A recent medical review required a stress lifeline. This involved drawing a line representing my life, then marking peaks and valleys of good and bad stress in my life. Abuse, graduation, marriage, car accident, birth of children, miscarriage, etc. It is amazing to then check one’s medical records and see how illness or inflammation coincided with and followed the bad-stress events.
The exercise helped me recall when I first became a Christian and someone asked me to create a spiritual lifeline. I’d been resentful that in the religious setting of my childhood, I’d not been told the whole gospel, and a very wise pastor showed me through the lifeline that it was in that very setting I’d been taught some of the foundational truths that prepared my heart for the complete gospel.
Now I want to complete the course – making an emotional and a mental lifeline as well. I’m sure on the emotional lifeline, I will meet some of the dear friends reading this who greatly influenced various areas of my life. I fondly recall some teachers (not all in schools) who will appear on the peaks of my mental lifeline, along with many authors. The valleys on all of the lifelines, it seems, we have no trouble filling in with incidents or names, and yet we have to be careful not to label all of those with only negative influence.
Just as I discovered what I thought was a negative spiritual influence was actually a preparation for the complete truth of salvation I longed for, many of the difficult valleys of life also teach us, strengthen us, and prepare us for the next mountain top. The comments on our lifelines can reveal those events and things that have and could again tempt, weaken, or encourage and raise us above worldly worries to recognize what God has done in our lives, what He wants to do, and what we need to do to allow Him to work in us again.
Grab a piece of paper and make four horizontal lines – one apiece for physical, spiritual, mental and emotional. (of course for guys, that last one will likely look radically different than ours, gals!) Seriously though it is no test and no results are right or wrong – but the lifelines are revealing and you may even find yourself doing what I did – thanking God for all the blessings I could see in the valleys as well as the mountain tops. Who could help but praise when you can see God in your lifeline!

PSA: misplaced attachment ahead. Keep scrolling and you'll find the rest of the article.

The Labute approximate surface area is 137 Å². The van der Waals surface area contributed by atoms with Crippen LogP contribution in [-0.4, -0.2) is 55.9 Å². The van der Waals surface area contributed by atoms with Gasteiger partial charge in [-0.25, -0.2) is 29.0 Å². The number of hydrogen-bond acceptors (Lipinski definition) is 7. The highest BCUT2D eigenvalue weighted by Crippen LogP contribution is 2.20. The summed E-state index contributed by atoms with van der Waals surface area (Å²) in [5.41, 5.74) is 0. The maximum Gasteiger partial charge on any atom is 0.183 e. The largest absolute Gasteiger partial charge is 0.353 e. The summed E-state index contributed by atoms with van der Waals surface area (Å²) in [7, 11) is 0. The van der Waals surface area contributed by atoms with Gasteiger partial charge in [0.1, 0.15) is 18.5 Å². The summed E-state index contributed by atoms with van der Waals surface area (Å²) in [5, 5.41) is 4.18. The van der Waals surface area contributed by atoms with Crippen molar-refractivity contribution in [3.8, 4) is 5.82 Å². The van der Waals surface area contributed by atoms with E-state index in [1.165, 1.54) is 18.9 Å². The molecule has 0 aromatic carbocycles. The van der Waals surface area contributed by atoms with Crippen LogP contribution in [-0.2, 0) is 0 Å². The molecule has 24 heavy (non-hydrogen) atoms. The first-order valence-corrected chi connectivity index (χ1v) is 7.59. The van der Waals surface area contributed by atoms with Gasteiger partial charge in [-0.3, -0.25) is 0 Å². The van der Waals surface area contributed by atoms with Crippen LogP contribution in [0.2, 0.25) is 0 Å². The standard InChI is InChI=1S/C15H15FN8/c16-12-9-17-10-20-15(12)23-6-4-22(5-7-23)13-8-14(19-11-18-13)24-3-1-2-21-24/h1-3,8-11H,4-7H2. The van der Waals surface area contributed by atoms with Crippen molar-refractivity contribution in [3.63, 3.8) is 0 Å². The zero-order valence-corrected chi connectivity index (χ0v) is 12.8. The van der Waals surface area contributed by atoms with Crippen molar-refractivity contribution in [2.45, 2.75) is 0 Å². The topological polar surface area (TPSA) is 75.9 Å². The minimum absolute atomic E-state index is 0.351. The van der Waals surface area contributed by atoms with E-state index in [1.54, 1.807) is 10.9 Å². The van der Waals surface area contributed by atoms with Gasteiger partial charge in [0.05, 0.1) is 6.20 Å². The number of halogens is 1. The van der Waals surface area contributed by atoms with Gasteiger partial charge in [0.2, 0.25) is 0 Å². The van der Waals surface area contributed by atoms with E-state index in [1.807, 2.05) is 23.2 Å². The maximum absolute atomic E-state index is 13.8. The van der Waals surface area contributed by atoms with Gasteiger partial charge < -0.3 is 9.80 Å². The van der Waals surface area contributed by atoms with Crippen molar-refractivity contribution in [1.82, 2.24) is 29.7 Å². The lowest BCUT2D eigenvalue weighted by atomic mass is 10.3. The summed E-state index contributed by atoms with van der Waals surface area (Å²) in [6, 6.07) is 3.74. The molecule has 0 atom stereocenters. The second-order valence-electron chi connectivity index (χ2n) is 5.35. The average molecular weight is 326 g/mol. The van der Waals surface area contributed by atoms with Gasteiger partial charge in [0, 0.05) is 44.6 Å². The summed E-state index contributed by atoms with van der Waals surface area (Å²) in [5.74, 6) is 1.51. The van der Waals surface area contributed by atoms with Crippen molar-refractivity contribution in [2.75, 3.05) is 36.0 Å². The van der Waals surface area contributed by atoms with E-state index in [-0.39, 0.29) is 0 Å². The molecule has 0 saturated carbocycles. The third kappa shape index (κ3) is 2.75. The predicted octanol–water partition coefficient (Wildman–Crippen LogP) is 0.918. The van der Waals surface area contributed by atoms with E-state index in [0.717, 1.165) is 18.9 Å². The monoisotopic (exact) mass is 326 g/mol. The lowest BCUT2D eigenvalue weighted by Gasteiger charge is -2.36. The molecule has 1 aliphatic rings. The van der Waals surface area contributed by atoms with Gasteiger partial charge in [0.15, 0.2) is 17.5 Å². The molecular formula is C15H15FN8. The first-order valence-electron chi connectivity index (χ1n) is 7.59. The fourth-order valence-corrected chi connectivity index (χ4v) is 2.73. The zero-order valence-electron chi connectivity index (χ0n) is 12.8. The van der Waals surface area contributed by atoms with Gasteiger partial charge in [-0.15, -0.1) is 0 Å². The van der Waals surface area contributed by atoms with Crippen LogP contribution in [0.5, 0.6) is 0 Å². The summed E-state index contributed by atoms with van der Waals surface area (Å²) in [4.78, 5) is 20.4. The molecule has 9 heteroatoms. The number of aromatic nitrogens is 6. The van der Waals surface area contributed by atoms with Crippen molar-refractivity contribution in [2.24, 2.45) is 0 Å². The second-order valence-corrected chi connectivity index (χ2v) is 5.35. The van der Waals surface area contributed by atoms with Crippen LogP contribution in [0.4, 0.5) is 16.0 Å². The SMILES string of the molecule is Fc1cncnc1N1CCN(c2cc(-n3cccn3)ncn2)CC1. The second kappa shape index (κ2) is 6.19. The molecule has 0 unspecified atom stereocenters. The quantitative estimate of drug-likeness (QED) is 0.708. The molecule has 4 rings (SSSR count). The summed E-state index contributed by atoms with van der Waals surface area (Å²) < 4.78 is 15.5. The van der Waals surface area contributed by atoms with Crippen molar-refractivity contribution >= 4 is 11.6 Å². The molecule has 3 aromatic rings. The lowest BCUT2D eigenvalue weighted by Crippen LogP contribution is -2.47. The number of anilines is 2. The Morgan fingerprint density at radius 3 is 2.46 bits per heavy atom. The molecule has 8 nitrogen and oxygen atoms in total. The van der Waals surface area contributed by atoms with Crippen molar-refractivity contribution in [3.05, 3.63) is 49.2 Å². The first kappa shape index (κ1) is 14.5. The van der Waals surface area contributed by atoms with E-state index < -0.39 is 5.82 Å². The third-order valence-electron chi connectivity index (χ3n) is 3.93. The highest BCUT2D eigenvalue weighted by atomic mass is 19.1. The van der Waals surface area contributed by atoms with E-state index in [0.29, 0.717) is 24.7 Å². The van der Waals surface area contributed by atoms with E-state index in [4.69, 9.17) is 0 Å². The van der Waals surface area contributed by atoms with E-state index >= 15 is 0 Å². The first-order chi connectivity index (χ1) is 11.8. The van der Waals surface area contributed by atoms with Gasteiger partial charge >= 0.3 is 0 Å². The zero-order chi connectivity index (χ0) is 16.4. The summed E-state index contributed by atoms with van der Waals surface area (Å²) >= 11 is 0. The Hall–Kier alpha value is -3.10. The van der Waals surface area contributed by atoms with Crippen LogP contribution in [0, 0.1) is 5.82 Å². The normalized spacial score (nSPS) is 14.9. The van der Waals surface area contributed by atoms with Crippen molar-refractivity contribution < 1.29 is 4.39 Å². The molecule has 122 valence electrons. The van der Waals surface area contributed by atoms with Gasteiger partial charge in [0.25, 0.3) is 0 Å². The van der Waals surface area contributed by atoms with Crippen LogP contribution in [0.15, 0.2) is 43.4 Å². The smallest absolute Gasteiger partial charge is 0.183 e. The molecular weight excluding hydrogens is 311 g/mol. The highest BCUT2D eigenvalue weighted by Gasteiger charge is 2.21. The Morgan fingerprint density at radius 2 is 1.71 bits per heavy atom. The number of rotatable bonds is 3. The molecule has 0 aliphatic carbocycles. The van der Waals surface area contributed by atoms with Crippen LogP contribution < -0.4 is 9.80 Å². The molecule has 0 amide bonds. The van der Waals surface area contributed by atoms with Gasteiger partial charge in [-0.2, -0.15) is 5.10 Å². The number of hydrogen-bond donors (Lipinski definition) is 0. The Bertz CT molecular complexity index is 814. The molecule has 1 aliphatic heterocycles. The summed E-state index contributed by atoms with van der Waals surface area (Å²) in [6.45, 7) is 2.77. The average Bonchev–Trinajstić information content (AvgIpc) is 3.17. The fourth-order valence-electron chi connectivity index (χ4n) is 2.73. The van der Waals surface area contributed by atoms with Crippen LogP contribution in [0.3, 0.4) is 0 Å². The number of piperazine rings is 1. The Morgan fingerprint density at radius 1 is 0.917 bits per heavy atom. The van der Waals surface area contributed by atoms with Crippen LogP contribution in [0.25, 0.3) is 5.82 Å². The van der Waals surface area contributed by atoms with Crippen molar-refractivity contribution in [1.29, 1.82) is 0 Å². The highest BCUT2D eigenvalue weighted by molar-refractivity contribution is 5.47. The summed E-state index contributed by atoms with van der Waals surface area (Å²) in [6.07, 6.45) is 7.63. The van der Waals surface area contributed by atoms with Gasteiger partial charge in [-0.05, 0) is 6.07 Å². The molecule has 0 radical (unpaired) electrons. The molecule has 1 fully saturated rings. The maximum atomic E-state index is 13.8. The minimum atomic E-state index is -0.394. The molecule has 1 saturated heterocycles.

I’ve been celebrating little victories. Getting a nice phone call from my Mom. Having her say love you before I did. (I’ve been saying love you before hanging up for four years!) Figuring out a computer problem. Saying yes Lord to turn from discouraging thoughts. Completing a few articles without interruption. Finding a couple of new markets. Getting a refund. Organizing my time. Meeting a goal. Creating a meal from food on hand instead of taking the easy way out. Deleting a tempting ‘buy-now’ advertisement. Tossing out treats leftover at church on New Year’s eve instead of taking it home and ending up eating it all….so many little victories…
But I’ve been wondering… Is there such a thing as “little” victories? Romans 8:37 says that …” in all these things we are more than conquerors through him who loved us.”
More than conquerors. To me that means, I don’t just return home from the battle. More than that, I don’t just return from the battle declared the winner, the ‘top dog’, the prizewinner. A conqueror is a victor. One who experiences victory. An overcomer. But it doesn’t say we HAVE more because we won this victory. In some cases that may be true, but it seems unimportant and is not even mentioned. Rather this portion of scripture says we can be more than victors through Christ.
I love investigating the original language of words to glean the real meaning and I find that more in Hebrew doesn’t merely add a title but says that because of the battle, from the battle, out of the battle or by reason of the battle we ARE more than we were before.
For God to work in my life… for Him to make me to be more than I was before… is no little victory! It’s